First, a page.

The Complainant has relied on six registered trademarks with the Turkish Patent Institute and shown that it owned the trademark TURKCELL at the time the Complaint was lodged and that it is sufficient to establish its standing for the purpose of paragraph 4(a)(i) of the Policy.
The Respondent has submitted that the Complaint should be dismissed because the trademark relies on the fact that it consists solely of generic words which cannot distinguish the goods and services of the Complainant and consequently cannot afford the Complainant any exclusivity.
It has been stated in several decisions by other UDRP administrative panels that incorporating a trademark in its entirety into a domain name can be sufficient to establish that the domain name is identical or confusingly similar to a registered trademark. See Bayerische Motoren Werke AG, Sauber Motorsport AG v. Petaluma Auto Works, WIPO Case No. D2005-0941; Thaigem Global Marketing Limited v. Sanchai Aree, WIPO Case No. D2002-0358; Toyota France and Toyota Motor Corporation v. Computer-Brain, WIPO Case No. D2002-0002; Pfizer, Inc. v. Seocho and Vladimir Snezko, WIPO Case No. D2001-1199. In this context, the Panel does not share the Respondent's view for the interpretation of this hybrid word. The Panel recognises the Complainant's reputation in its field of activities and is satisfied with the fact that it is not possible for the Respondent to be unaware of the existence of the trademark TURKCELL. The Complainant established satisfactory evidence that TURKCELL is the Complainant's trademark which has been granted protection both in national and international jurisdictions.
The Respondent submitted the fact that the disputed domain name was registered by the Respondent in 2000 and that the trademark of the Complainant was registered in 2004 with the United States Patent and Trademark Office and in 2003 with the Office for Harmonization in the Internal Market (OHIM) this demonstrates that the Respondent or any other person had the right to register the trademark of the Complainant in the USA or in Europe. However, it has been held in many WIPO UDRP decisions See Digital Vision, Ltd. v. Advanced Chemill Systems, WIPO Case No. D2001-0827; AB Svenska Spel v. Andrey Zacharov, WIPO Case No. D2003-0527; MADRID 2012, S.A. v. Scott Martin-MadridMan Websites, WIPO Case No. D2003-0598 that it is not necessary for the trademark to have been registered before the domain name, although that fact may, of course, become relevant when it is considered whether a respondent could have registered the domain name in bad faith at a time when no trademark with the same or similar name had been registered.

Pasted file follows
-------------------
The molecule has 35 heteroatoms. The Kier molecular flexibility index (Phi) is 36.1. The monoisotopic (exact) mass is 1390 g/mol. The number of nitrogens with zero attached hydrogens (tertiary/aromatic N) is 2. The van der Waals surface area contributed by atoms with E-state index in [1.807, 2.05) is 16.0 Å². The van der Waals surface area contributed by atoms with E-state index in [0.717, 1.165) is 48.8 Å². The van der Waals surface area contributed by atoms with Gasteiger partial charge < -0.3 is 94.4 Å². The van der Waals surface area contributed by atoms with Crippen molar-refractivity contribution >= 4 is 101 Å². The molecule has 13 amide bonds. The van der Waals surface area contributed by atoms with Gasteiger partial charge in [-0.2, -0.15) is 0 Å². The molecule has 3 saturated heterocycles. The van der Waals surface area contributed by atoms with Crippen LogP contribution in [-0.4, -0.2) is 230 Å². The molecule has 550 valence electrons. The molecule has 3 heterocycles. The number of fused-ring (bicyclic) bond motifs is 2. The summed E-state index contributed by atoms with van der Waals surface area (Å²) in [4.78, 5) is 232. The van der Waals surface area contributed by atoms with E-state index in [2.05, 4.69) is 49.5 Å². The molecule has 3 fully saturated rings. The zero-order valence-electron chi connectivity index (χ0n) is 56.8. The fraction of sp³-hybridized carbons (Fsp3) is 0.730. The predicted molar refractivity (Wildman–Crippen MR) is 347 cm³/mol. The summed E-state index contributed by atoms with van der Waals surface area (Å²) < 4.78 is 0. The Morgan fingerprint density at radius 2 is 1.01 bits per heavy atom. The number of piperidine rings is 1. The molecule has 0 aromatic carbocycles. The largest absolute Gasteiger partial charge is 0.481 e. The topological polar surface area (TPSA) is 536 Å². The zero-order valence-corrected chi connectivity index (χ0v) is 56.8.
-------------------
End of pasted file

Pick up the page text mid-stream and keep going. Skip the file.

It is for these reasons, it is the view of this Panel that the domain name < turkcell.org> is confusingly similar to the trademarks owned by the Complainant.
Under the paragraph 4(a)(ii), the Complainant has the burden of establishing that the Respondent has no rights or legitimate interests in respect of the domain name.
By the virtue of paragraph 4(c) of the Policy, it is open to a Respondent to establish its rights or legitimate interest in the domain name, among other circumstances, by showing any of the following elements:
(i) before any notice to the respondent of the dispute, the respondent's use of, or demonstrable preparations to use, the domain name or a name corresponding to the domain name in connection with a bona fide offering of goods or services; or
(ii) the respondent (as an individual, business, or other organization) has been commonly known by the domain name, even if the respondent has acquired no trademark or service mark rights; or
(iii) the respondent is making a legitimate noncommercial or fair use of the domain name, without intent for commercial gain to misleadingly divert consumers or to tarnish the trademark or service mark at issue.
Thus, if the Respondent proves any of these elements or indeed anything else that shows it has a right or interest in the domain name, the Complainant will have failed to discharge its onus and the complaint will be dismissed.